February is National Children’s Dental Health Month, which promotes the benefits of good oral health. It’s a good time to remind you how to help prevent tooth decay, even before your child gets their first tooth.
Untreated tooth decay in baby (primary) teeth puts young kids at risk for future health problems. It can cause damage to permanent teeth and even lead to being more vulnerable to ear or sinus infections. Tooth decay can also affect a child’s speech development and hurt their self-esteem. And it’s a leading cause of school absences later on.
“Tooth decay is the most common chronic disease faced by young children,” said Joe Fu, First Things First’s senior director for health. “It is also 100 percent preventable.”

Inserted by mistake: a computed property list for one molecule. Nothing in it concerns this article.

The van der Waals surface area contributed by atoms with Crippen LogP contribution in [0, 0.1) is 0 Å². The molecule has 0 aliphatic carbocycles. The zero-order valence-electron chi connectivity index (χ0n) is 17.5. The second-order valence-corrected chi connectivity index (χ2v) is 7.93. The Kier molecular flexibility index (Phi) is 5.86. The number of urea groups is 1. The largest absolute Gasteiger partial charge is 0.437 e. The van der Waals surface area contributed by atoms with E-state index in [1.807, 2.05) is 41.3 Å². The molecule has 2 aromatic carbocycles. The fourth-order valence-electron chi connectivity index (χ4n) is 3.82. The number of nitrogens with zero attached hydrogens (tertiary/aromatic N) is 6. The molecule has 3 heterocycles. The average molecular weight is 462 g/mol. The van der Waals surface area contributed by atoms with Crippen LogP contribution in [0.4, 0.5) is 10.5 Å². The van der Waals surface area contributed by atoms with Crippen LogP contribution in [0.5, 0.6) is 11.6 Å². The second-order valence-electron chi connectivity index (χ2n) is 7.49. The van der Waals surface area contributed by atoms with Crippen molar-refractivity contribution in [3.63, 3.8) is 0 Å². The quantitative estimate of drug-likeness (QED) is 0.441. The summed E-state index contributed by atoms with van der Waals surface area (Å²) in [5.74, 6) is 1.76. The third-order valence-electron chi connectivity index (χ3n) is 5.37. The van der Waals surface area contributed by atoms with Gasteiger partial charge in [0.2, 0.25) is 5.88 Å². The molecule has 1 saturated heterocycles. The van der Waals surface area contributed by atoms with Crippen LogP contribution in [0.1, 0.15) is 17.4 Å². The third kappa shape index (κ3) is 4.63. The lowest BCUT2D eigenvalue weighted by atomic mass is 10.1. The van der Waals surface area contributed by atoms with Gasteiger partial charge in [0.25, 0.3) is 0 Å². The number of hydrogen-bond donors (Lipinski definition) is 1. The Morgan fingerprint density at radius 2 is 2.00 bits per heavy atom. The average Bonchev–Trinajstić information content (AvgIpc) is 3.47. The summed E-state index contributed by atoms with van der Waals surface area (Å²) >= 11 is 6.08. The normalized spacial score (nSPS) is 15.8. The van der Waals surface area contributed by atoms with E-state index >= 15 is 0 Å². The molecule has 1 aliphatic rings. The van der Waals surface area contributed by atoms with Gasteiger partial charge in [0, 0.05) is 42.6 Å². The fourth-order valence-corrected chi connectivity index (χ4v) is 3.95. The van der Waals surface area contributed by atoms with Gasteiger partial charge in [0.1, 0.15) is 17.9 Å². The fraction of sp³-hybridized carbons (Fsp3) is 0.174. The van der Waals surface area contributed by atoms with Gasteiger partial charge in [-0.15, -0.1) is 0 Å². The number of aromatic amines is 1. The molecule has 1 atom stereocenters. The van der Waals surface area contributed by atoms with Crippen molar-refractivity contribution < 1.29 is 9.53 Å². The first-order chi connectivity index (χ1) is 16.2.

FTF offers these tips for families of babies, toddlers and preschoolers:
- Prevent baby bottle decay. Don’t put your baby to bed with a bottle at night or at nap time. The sugar in milk, formula, juices and soda can cause tooth decay. Beginning at 6 months, give your child water to drink to help keep their mouth clean and healthy.
- Take your child to the dentist. By baby’s first tooth or first birthday, take them to the dentist to check that their mouth, gums and teeth are healthy.
- Clean your child’s teeth. When your baby’s first teeth come in, brush them after each feeding, especially before bedtime. Use a soft toothbrush and a rice-sized amount of fluoride toothpaste. When your child turns 3, you can use a pea-sized amount of fluoride toothpaste.
- Serve healthy food and snacks. Sugary and sticky foods cause tooth decay, so give your child fruits, vegetables or cheese instead.
For a lot more information about caring for your child’s teeth, visit the First Things First Parent Kit.